For the best assurance, it is better to dedicate a QA team to composing automated tests aligned with the deployment procedure. This measure will guarantee higher quality.

Regardless of the type and structure of the quality assurance procedure you implement, the next phase involves rolling out a user acceptance test. It is recommended not to make it on an ad-hoc basis but roll it within the business. A business analyst should be responsible for designing this test to ensure that the application works for everyone. With a proper UAT, your company will be able to cover all the concerns and guarantee that the critical features are thoroughly examined. This process also helps in identifying anything that could have been missed during the development process. Once you have received feedback from the power users, their concerns should be taken seriously and addressed before moving forward.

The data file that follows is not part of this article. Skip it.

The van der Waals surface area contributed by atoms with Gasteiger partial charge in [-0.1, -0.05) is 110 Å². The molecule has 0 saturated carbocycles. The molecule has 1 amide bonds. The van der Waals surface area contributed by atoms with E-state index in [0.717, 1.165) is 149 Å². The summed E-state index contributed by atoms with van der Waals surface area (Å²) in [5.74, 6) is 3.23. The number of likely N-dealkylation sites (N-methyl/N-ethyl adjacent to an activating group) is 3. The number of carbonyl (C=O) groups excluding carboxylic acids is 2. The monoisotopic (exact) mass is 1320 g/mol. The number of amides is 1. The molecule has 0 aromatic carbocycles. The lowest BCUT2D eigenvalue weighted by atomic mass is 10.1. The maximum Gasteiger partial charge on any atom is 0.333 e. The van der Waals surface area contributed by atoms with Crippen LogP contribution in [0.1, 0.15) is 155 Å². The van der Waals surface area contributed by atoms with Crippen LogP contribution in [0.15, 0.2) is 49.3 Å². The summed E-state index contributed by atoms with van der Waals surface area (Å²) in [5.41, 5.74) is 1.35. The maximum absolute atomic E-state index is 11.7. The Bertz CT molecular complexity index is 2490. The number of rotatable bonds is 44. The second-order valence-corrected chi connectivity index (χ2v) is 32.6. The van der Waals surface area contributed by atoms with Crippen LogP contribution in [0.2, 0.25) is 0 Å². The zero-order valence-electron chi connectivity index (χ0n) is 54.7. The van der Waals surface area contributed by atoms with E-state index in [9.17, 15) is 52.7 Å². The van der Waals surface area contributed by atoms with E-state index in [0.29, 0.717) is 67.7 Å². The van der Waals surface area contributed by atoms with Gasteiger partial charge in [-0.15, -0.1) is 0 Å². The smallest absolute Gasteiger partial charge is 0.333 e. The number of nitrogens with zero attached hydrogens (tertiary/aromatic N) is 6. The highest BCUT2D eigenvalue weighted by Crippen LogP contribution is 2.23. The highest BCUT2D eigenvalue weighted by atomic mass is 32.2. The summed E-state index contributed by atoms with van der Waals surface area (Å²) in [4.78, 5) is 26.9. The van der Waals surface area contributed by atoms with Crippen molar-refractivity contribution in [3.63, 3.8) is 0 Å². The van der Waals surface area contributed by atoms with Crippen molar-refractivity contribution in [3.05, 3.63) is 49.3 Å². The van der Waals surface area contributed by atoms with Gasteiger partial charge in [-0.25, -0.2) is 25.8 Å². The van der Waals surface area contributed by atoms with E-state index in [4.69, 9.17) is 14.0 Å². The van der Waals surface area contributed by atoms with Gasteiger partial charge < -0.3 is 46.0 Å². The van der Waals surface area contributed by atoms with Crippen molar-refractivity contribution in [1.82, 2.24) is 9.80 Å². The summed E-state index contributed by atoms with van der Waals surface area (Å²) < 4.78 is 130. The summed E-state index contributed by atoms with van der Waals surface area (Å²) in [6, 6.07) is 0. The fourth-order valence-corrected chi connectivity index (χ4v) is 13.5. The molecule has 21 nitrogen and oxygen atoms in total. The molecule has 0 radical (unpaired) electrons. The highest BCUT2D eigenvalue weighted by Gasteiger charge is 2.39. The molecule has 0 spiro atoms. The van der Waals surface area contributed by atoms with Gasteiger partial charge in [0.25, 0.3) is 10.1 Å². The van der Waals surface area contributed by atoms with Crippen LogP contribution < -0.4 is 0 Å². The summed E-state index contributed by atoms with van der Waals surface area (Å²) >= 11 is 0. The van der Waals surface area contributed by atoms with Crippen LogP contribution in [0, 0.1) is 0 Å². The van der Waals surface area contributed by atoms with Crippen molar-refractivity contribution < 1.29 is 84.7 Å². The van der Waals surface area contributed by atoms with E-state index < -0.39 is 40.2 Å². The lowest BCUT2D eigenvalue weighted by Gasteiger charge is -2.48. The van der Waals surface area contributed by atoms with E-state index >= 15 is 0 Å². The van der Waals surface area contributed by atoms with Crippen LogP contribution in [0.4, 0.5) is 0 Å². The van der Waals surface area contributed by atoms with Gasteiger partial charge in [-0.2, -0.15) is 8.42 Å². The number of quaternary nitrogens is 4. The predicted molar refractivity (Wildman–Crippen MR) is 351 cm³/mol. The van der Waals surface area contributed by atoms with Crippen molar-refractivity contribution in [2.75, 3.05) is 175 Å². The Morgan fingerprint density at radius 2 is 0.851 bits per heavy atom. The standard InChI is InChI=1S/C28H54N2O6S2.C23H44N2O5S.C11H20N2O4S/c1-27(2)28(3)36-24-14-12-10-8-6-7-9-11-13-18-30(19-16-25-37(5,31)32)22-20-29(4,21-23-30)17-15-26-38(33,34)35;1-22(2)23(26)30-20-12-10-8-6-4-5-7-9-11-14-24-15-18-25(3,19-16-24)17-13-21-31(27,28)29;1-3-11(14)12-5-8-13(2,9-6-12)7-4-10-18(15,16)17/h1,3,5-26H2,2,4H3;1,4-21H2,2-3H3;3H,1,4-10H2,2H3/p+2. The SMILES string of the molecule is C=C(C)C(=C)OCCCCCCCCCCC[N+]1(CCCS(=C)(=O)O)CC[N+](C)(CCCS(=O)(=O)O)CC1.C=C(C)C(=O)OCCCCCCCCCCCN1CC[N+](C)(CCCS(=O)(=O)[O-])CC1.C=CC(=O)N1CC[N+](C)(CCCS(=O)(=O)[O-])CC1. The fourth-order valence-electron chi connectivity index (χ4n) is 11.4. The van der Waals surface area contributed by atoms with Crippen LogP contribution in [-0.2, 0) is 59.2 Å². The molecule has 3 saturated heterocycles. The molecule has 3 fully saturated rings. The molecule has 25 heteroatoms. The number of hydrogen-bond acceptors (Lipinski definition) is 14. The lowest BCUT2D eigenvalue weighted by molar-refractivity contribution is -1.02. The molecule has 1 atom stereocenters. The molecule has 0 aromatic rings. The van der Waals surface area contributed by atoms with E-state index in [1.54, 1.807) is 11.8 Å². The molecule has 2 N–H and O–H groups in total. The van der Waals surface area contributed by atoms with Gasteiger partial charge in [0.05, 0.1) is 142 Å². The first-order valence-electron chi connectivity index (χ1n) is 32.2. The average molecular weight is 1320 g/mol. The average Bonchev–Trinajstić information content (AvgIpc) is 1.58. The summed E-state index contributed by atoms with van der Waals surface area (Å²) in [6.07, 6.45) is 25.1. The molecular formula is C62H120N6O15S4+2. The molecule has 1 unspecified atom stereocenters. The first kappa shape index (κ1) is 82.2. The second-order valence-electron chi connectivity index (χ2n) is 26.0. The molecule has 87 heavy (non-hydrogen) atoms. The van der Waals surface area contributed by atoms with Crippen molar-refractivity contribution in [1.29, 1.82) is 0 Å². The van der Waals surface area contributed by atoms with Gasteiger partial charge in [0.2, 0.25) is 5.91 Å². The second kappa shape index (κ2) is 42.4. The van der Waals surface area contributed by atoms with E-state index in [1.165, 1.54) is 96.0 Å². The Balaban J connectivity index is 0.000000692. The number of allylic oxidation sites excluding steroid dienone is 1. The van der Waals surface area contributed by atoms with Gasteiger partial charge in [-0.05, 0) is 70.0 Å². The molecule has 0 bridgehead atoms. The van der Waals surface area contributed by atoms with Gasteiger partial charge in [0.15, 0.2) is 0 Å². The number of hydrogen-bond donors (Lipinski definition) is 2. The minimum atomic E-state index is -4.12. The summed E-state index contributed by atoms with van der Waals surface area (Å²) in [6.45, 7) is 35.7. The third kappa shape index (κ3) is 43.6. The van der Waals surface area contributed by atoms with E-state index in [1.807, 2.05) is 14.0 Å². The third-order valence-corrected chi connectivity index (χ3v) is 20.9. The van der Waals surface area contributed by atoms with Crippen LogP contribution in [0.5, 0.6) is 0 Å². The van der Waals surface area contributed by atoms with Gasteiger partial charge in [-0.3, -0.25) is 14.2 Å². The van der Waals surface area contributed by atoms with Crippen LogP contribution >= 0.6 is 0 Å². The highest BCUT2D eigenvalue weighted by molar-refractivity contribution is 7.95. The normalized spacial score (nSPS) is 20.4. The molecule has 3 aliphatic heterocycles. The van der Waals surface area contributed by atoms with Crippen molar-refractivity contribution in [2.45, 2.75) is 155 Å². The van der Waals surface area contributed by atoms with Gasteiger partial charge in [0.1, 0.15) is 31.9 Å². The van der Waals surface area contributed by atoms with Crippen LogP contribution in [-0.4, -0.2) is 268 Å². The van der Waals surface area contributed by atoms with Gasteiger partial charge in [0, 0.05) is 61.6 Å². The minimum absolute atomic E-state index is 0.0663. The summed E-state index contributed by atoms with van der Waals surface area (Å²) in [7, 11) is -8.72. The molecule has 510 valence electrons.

Deployment

Moving on, deployment is the next phase. It involves rolling out your application together with the updated data. The process might require downtime during the transformation and loading of production data. If not, it might be a matter of implementing a few changes and everything will be fine. Regardless of the complexity level, your team should be prepared. Upon launching the application, your team should be in hyper-care mode, actively monitoring the application for any possible issues and taking note of the user problems and addressing them. We also advise having a dedicated team focusing on patching bugs.